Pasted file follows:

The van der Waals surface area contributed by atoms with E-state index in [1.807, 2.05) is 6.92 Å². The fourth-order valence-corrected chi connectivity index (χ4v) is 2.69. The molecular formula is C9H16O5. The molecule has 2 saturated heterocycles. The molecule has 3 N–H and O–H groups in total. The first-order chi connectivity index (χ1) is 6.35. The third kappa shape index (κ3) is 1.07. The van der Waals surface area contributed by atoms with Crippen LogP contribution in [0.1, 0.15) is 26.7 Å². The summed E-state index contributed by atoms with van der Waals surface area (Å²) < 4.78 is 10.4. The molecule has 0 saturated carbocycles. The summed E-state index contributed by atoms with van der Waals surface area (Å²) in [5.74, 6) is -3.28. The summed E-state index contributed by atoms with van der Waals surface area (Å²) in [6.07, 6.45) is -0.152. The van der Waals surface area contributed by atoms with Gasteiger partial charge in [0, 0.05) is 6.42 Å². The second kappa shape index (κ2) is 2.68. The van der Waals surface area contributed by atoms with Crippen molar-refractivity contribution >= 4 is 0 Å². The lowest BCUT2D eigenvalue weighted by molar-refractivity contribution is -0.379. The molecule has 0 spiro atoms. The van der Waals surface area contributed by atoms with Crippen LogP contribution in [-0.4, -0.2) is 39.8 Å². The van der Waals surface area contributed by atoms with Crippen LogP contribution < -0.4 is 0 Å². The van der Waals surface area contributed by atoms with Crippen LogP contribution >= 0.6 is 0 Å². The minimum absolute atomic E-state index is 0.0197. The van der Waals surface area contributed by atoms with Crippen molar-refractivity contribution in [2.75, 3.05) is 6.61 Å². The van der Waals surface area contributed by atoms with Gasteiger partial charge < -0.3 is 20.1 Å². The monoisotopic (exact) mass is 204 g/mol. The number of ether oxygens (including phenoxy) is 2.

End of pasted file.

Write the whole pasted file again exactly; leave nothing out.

The van der Waals surface area contributed by atoms with E-state index in [1.807, 2.05) is 6.92 Å². The fourth-order valence-corrected chi connectivity index (χ4v) is 2.69. The molecular formula is C9H16O5. The molecule has 2 saturated heterocycles. The molecule has 3 N–H and O–H groups in total. The first-order chi connectivity index (χ1) is 6.35. The third kappa shape index (κ3) is 1.07. The van der Waals surface area contributed by atoms with Crippen LogP contribution in [0.1, 0.15) is 26.7 Å². The summed E-state index contributed by atoms with van der Waals surface area (Å²) < 4.78 is 10.4. The molecule has 0 saturated carbocycles. The summed E-state index contributed by atoms with van der Waals surface area (Å²) in [5.74, 6) is -3.28. The summed E-state index contributed by atoms with van der Waals surface area (Å²) in [6.07, 6.45) is -0.152. The van der Waals surface area contributed by atoms with Gasteiger partial charge in [0, 0.05) is 6.42 Å². The second kappa shape index (κ2) is 2.68. The van der Waals surface area contributed by atoms with Crippen molar-refractivity contribution >= 4 is 0 Å². The lowest BCUT2D eigenvalue weighted by molar-refractivity contribution is -0.379. The molecule has 0 spiro atoms. The van der Waals surface area contributed by atoms with Crippen LogP contribution in [-0.4, -0.2) is 39.8 Å². The van der Waals surface area contributed by atoms with Crippen LogP contribution < -0.4 is 0 Å². The van der Waals surface area contributed by atoms with Crippen LogP contribution >= 0.6 is 0 Å². The minimum absolute atomic E-state index is 0.0197. The van der Waals surface area contributed by atoms with Crippen molar-refractivity contribution in [2.75, 3.05) is 6.61 Å². The van der Waals surface area contributed by atoms with Gasteiger partial charge < -0.3 is 20.1 Å². The monoisotopic (exact) mass is 204 g/mol. The number of ether oxygens (including phenoxy) is 2.